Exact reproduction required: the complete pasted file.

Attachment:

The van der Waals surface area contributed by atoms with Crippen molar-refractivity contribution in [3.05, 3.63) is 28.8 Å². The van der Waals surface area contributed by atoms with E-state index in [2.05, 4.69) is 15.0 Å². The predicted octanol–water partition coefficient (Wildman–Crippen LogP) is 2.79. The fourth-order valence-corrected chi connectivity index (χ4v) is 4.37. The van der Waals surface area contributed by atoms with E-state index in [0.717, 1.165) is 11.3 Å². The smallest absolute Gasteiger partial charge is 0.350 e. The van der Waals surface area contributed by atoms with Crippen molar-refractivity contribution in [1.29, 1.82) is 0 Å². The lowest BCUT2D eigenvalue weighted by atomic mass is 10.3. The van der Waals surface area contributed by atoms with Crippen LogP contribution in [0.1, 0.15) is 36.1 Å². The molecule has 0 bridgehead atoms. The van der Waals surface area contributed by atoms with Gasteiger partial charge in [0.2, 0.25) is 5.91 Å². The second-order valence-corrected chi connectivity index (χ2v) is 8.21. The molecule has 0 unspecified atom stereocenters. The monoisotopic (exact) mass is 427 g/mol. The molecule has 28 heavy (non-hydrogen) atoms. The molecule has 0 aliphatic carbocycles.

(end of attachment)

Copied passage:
The van der Waals surface area contributed by atoms with Crippen molar-refractivity contribution in [3.05, 3.63) is 28.8 Å². The van der Waals surface area contributed by atoms with E-state index in [2.05, 4.69) is 15.0 Å². The predicted octanol–water partition coefficient (Wildman–Crippen LogP) is 2.79. The fourth-order valence-corrected chi connectivity index (χ4v) is 4.37. The van der Waals surface area contributed by atoms with E-state index in [0.717, 1.165) is 11.3 Å². The smallest absolute Gasteiger partial charge is 0.350 e. The van der Waals surface area contributed by atoms with Crippen molar-refractivity contribution in [1.29, 1.82) is 0 Å². The lowest BCUT2D eigenvalue weighted by atomic mass is 10.3. The van der Waals surface area contributed by atoms with Crippen LogP contribution in [0.1, 0.15) is 36.1 Å². The molecule has 0 bridgehead atoms. The van der Waals surface area contributed by atoms with Gasteiger partial charge in [0.2, 0.25) is 5.91 Å². The second-order valence-corrected chi connectivity index (χ2v) is 8.21. The molecule has 0 unspecified atom stereocenters. The monoisotopic (exact) mass is 427 g/mol. The molecule has 28 heavy (non-hydrogen) atoms. The molecule has 0 aliphatic carbocycles.